Food: the challenge of balancing health, ethics, and cost

For awhile now, I’ve been meaning to learn more about nutrition and health in general. In the past few days, I’ve made a start on it… but it turns out to be really hard to sort these issues out, especially if you’re (1) concerned about eating ethically (2) a starving artist like me.

On the ethics vs. health front: a lot of vegans claim vegan diets are the healthiest, but this looks like a case of motivated reasoning. I don’t doubt that eating lots of fruits and vegetables is a good thing, but it seems unlikely that you’re better off without eating any meat. The health and nutrition related sections of Wikipedia’s article on veganism make it appear that at the very least, it’s very tricky to make a vegan diet as healthy as a non-vegan diet.

Using the “look who’s going against their biases” rule of thumb: Sam Harris has said that he can’t ethically justify eating meat, but does so for health reasons. He says that he found he felt much better after quitting a vegan diet he had been on for six years. By contrast, I’ve never heard anyone say that they have no ethical problems eating at least some animal products, but have decided to totally eliminate them for health reasons.

So for awhile, I was vegetarian in the sense that I was eating eggs and dairy but no meat. Then I read this article by Julia Galef arguing that eggs production kills more animals that red meat. So that went out the window. Currently, I’m not ruling out anything absolutely but making milk my main protein source.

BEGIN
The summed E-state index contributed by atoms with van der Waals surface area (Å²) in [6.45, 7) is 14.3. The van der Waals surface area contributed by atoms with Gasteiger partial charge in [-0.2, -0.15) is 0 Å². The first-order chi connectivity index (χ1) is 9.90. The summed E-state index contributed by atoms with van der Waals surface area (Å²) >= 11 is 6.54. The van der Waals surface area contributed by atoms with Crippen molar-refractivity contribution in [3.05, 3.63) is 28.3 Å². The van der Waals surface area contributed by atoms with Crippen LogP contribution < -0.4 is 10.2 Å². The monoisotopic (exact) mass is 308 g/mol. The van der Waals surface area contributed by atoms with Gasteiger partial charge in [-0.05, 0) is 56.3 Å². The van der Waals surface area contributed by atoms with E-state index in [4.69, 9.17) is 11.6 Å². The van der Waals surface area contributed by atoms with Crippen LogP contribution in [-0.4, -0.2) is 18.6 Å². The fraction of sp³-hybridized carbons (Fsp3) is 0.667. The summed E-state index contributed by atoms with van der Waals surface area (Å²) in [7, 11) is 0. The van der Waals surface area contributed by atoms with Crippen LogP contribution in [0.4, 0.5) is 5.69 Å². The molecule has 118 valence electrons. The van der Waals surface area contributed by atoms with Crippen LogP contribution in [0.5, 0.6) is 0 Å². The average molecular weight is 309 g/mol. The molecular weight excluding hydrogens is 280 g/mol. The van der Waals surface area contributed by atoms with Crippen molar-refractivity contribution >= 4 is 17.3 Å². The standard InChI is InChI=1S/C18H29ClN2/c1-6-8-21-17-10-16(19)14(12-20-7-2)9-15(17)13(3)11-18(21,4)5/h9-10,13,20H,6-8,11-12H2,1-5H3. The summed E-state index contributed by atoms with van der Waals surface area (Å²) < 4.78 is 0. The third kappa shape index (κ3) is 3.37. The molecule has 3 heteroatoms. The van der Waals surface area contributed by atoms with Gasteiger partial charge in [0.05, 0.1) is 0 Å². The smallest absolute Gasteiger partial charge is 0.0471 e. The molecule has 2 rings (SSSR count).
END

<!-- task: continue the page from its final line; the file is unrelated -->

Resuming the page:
Speaking of milk, let’s talk about cost vs. health. I just had an e-mail conversation with an old physiology prof where she recommended, among other things, drinking organic milk. But organic milk is expensive. In this case, I don’t mind, because there’s a whole foods a couple blocks from my place, the cheaper grocery store is much farther away, and gallon jugs of milk are heavy. But for the moment the cost is keeping me from buying all my groceries at Whole Foods.

It might be easier to go with the more expensive option if it were clear it that it’s healthier, but it’s actually fairly difficult to figure out. As I once said, “figuring out the truth of any moderately difficult question, even when there are people out there somewhere who know the answer, is a labor-intensive exercise.” The common-sense belief that spinach is healthier than hot dogs can lead you astray.

In the case of organic food, the organic fad is at least one-half irrational nonsense. It seems pretty clear that GMOs are harmless. Pesticides less so, especially in animal products because toxins tend to get concentrated the higher up the food chain you go. If Whole Foods weren’t so close by, it would be unclear to me what I should do re: organic milk.

There’s very little I’m sure of here (except that Whole Foods is close to my place, Gary Taubes apparently makes some pretty big screw-ups, and apparently counting calories is the best way to actually loose weight). But there’s a lot of advice I’ve gotten that I won’t even mention here because I’m even less sure of it.

This was kind of implicit in the veganism discussion, but I’m not worried about weight so much as I am about a diet that will keep me healthy long-term. While being relatively ethical and not costing too much money. That’s what I’m having trouble figuring out. Any health buffs, who’ve actually looked at this stuff scientifically, want to help me out?

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